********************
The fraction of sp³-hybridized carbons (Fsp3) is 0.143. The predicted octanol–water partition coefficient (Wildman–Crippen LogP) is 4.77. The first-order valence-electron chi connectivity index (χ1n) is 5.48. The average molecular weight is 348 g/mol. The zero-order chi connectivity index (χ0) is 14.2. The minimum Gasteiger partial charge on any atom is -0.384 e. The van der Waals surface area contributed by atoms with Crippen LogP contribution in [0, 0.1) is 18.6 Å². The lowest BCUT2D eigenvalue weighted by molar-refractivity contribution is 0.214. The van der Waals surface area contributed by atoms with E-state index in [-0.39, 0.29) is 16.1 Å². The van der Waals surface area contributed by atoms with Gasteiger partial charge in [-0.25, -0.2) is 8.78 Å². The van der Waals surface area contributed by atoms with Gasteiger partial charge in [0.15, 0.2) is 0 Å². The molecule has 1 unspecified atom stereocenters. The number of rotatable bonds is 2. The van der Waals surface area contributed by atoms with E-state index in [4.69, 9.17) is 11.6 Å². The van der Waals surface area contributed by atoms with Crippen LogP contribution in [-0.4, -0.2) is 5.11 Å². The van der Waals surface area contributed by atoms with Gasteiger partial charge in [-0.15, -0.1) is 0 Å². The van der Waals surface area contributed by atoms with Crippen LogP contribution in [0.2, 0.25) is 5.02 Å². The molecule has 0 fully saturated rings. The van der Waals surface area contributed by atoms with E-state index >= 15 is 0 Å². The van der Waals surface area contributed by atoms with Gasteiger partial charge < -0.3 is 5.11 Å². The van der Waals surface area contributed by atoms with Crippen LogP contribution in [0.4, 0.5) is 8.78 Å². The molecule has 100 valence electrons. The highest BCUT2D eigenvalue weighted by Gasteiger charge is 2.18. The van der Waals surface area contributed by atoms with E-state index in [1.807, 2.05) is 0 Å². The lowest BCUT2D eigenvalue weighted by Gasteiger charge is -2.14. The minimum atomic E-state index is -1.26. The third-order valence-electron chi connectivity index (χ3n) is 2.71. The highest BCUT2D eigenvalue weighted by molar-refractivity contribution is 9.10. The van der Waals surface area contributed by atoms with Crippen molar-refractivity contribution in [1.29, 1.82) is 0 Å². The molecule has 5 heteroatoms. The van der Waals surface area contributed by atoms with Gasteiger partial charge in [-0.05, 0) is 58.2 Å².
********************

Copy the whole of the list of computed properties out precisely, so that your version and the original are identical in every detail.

The fraction of sp³-hybridized carbons (Fsp3) is 0.143. The predicted octanol–water partition coefficient (Wildman–Crippen LogP) is 4.77. The first-order valence-electron chi connectivity index (χ1n) is 5.48. The average molecular weight is 348 g/mol. The zero-order chi connectivity index (χ0) is 14.2. The minimum Gasteiger partial charge on any atom is -0.384 e. The van der Waals surface area contributed by atoms with Crippen LogP contribution in [0, 0.1) is 18.6 Å². The lowest BCUT2D eigenvalue weighted by molar-refractivity contribution is 0.214. The van der Waals surface area contributed by atoms with E-state index in [-0.39, 0.29) is 16.1 Å². The van der Waals surface area contributed by atoms with Gasteiger partial charge in [-0.25, -0.2) is 8.78 Å². The van der Waals surface area contributed by atoms with Gasteiger partial charge in [0.15, 0.2) is 0 Å². The molecule has 1 unspecified atom stereocenters. The number of rotatable bonds is 2. The van der Waals surface area contributed by atoms with E-state index in [4.69, 9.17) is 11.6 Å². The van der Waals surface area contributed by atoms with Crippen LogP contribution in [-0.4, -0.2) is 5.11 Å². The van der Waals surface area contributed by atoms with Gasteiger partial charge in [-0.15, -0.1) is 0 Å². The van der Waals surface area contributed by atoms with Crippen LogP contribution in [0.2, 0.25) is 5.02 Å². The molecule has 0 fully saturated rings. The van der Waals surface area contributed by atoms with E-state index >= 15 is 0 Å². The van der Waals surface area contributed by atoms with Gasteiger partial charge < -0.3 is 5.11 Å². The van der Waals surface area contributed by atoms with Crippen LogP contribution in [0.4, 0.5) is 8.78 Å². The molecule has 100 valence electrons. The highest BCUT2D eigenvalue weighted by Gasteiger charge is 2.18. The van der Waals surface area contributed by atoms with E-state index in [1.807, 2.05) is 0 Å². The lowest BCUT2D eigenvalue weighted by Gasteiger charge is -2.14. The minimum atomic E-state index is -1.26. The third-order valence-electron chi connectivity index (χ3n) is 2.71. The highest BCUT2D eigenvalue weighted by molar-refractivity contribution is 9.10. The van der Waals surface area contributed by atoms with Crippen molar-refractivity contribution in [1.29, 1.82) is 0 Å². The molecule has 5 heteroatoms. The van der Waals surface area contributed by atoms with Gasteiger partial charge in [-0.05, 0) is 58.2 Å².